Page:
Golden cave catfish are generalist scavengers. The isolated cave system they inhabit greatly restricts their available food sources. The stomach contents of three individuals were analyzed to reveal a diet largely based on detritus, occasional insects, and bat carcasses that fall into the aquifer - additional and more specific findings include eggshell fragments, a flatworm, a grub, baboon droppings, and an insect within a pupal case (Trewavas, 1936). Insectivorous bats have small intestinal tracts and leave many nutrients behind in their droppings, providing an important food source to (Berti and Messana, 2010; Burton, 2017; Churchill, et al., 1997; Jacobs, et al., 2019; Trewavas, 1936)(Burton, 2017). Wild game as part of the diet of is disputed because the skeletal remains of a greater kudu (Tragelaphus strepsiceros) have been found in the habitat despite its isolation (Jacobs et al., 2019).
Golden cave catfish have not been reported to have any predators.
Golden cave catfish are scavengers and detritivores in the Aigamas Cave ecosystem. Additionally, many troglobitic catfish are known to be trophic generalists, suggesting that they could have a fundamental niche that includes predation. In this case, golden cave catfish would likely be the top predator of the pool they inhabit within Aigamas Cave (Berti and Messana, 2010)
Golden cave catfish do not have an economic role as a food source or sport fish; however, they do play an important economic role in ecotourism. They are a figurehead species for the advertisement of the Aigamas Ranch as an outdoor adventure site. The owners of the ranch offer cave tours and cave diving expeditions as recreational opportunities for visitors ("Aigamas Adventure", 2008). The owners of the ranch also recognize the sensitivity of the species and only allow the harvest of specimens with a valid permit (Bruton, 1995). These catfish also play an important role in scientific studies regarding cave conservation, subterranean fish evolution, and subterranean ecology. ("Aigamas Adventure", 2008; Bruton, 1995)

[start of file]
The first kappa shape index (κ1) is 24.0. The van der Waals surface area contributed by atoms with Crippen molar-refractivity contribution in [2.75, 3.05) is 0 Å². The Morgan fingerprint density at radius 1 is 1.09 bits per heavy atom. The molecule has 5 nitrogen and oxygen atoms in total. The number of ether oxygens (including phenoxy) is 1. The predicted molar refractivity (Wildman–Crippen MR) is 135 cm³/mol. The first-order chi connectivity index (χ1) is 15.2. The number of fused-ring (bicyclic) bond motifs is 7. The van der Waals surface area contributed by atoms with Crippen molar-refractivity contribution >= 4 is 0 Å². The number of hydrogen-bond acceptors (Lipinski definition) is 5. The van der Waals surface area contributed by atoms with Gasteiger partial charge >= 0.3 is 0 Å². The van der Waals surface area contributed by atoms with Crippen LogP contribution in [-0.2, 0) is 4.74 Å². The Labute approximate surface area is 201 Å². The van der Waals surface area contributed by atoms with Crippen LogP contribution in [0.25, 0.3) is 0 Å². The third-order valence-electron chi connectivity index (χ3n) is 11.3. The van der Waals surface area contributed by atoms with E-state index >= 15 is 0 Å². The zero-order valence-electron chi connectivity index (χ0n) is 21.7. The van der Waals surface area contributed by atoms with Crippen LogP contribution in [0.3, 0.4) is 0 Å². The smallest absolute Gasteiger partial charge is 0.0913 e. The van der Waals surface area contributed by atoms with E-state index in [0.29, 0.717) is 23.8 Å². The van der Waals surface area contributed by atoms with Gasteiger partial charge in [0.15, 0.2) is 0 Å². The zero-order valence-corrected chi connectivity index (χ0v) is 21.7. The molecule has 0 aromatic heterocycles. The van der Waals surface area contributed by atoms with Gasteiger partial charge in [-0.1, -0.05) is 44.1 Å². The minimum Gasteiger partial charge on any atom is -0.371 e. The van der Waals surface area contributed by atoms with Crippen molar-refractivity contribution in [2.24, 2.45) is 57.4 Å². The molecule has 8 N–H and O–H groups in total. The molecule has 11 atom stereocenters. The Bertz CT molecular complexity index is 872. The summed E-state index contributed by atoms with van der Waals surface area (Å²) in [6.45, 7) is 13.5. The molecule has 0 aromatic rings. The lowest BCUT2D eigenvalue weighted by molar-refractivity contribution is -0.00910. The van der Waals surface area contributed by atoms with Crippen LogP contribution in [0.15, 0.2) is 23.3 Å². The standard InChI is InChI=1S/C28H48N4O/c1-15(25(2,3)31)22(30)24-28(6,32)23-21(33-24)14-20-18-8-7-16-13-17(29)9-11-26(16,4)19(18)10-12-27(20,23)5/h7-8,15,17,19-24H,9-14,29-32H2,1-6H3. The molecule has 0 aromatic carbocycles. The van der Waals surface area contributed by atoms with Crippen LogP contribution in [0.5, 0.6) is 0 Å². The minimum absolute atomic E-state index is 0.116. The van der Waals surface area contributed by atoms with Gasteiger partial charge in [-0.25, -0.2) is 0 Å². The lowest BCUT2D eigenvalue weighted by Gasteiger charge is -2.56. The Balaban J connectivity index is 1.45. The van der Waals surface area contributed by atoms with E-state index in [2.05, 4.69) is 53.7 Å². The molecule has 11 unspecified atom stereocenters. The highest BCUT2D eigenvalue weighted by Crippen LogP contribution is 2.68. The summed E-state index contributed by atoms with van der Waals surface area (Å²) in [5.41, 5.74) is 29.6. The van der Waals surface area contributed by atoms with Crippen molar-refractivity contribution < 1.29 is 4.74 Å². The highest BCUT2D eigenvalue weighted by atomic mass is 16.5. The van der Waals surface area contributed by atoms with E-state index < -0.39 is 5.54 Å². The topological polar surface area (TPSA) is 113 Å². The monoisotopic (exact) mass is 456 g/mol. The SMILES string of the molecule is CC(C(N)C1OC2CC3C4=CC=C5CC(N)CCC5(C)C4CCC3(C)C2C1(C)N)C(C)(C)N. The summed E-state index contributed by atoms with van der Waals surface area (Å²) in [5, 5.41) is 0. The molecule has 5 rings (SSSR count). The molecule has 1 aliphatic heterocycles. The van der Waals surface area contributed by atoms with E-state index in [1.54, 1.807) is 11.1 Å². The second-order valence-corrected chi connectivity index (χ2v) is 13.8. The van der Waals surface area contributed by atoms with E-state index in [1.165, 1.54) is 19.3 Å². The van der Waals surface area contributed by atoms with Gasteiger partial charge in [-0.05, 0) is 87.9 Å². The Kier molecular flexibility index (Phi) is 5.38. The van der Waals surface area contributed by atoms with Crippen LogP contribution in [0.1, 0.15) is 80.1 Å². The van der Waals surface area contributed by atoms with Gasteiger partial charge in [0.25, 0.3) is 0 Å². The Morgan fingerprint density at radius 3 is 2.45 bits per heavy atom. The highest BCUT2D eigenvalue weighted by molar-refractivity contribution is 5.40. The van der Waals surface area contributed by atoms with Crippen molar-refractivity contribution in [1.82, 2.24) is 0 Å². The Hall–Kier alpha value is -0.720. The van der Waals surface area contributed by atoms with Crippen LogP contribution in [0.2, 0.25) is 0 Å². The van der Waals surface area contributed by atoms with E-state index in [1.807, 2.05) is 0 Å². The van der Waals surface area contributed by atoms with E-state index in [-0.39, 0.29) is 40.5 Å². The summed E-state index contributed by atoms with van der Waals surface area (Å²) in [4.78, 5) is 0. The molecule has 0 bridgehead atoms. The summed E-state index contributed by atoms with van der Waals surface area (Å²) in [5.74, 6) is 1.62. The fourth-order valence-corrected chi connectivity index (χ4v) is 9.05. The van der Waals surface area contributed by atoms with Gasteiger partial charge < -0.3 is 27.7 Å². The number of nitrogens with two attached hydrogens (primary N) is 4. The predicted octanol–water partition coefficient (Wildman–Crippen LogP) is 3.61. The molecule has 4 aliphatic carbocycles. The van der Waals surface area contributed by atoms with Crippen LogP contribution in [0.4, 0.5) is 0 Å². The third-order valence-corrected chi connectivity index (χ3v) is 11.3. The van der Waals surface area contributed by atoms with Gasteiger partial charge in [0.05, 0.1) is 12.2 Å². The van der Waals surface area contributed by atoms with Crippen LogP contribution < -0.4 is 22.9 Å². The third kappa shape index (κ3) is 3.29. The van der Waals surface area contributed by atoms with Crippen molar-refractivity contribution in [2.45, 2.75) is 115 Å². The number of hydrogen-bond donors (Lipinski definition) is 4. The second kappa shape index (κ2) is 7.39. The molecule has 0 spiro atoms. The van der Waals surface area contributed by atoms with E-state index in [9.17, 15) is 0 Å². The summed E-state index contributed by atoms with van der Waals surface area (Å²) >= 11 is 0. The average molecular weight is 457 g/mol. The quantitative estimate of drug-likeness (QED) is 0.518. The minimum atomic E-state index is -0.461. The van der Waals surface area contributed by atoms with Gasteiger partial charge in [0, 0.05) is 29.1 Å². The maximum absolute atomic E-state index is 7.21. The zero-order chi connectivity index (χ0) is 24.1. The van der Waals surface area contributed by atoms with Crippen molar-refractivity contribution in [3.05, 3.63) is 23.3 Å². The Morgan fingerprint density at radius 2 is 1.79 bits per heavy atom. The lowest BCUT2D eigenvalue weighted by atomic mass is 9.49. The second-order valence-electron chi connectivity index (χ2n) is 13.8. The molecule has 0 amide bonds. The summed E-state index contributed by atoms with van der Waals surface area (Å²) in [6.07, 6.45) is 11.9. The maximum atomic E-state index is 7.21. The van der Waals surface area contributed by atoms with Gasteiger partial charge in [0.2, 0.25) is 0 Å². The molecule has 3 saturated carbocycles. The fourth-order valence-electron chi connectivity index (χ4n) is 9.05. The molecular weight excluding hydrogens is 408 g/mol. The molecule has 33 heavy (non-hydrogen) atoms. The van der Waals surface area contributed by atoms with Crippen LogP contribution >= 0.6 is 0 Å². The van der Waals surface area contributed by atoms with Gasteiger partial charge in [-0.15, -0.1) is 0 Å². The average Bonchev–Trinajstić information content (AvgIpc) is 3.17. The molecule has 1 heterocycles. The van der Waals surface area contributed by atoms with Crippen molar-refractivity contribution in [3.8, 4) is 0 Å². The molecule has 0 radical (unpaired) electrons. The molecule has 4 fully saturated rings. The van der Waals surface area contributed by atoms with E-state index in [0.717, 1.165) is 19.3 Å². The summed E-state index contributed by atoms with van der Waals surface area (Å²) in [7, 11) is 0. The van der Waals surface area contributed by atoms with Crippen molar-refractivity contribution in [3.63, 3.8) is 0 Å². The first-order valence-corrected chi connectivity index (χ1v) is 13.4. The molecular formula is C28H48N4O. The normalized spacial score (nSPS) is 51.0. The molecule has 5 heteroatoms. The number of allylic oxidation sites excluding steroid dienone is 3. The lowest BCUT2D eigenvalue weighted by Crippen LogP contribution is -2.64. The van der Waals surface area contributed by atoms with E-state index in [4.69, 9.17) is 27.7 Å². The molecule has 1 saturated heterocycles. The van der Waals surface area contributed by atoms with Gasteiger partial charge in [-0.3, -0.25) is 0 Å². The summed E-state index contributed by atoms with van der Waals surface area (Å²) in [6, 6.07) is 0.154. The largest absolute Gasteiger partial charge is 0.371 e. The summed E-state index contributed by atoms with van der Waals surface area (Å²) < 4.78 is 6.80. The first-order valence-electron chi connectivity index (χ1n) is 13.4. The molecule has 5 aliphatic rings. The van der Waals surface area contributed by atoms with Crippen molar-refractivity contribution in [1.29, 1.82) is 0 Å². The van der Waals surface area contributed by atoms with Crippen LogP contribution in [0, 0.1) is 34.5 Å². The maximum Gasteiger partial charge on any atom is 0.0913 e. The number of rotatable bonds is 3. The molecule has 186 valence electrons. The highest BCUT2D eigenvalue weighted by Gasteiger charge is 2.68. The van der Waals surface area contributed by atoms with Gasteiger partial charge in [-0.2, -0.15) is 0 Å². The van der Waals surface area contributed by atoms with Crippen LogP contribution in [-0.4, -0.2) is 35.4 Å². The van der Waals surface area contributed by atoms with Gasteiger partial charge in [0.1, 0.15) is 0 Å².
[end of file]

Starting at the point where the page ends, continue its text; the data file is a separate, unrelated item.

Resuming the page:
Golden cave catfish do not have an explicit negative economic impact on humans, but the conservation of the species may put pressure on local communities, as Aigamas Cave and surrounding cave systems such as the Karstland Lakes are important groundwater sources for local communities. (Bruton, 1995; Palomares, et al., 2003; Proudlove, 2001)
Golden cave catfish are listed as critically endangered on the IUCN Red List and are not listed under the CITES convention. Due to the little rainfall surrounding the area of Aigamas Cave, they are severely threatened by the tapping of the cave's groundwater sources. Since 1921, the water levels in Aigamas Cave have decreased by about 20 meters. Many of the pool's submerged ledges that are thought to be the prime feeding areas of ("Aigamas Adventure", 2008; Bichuette and Trajano, 2010; Bruton, 1995; Palomares, et al., 2003; Proudlove, 2001)are at risk of exposure, which directly affects the fitness of the population (Proudlove, 2001; Burton, 1995). Golden cave catfish are also protected in part by the bans on polluting cave lakes and translocating alien fishes in Namibia and by the considerations of the Aigamas Ranch owner, Mr. Bayer (Burton, 1995). Mr. Bayer does not allow visitors into the cave nor the take of specimens without a permit.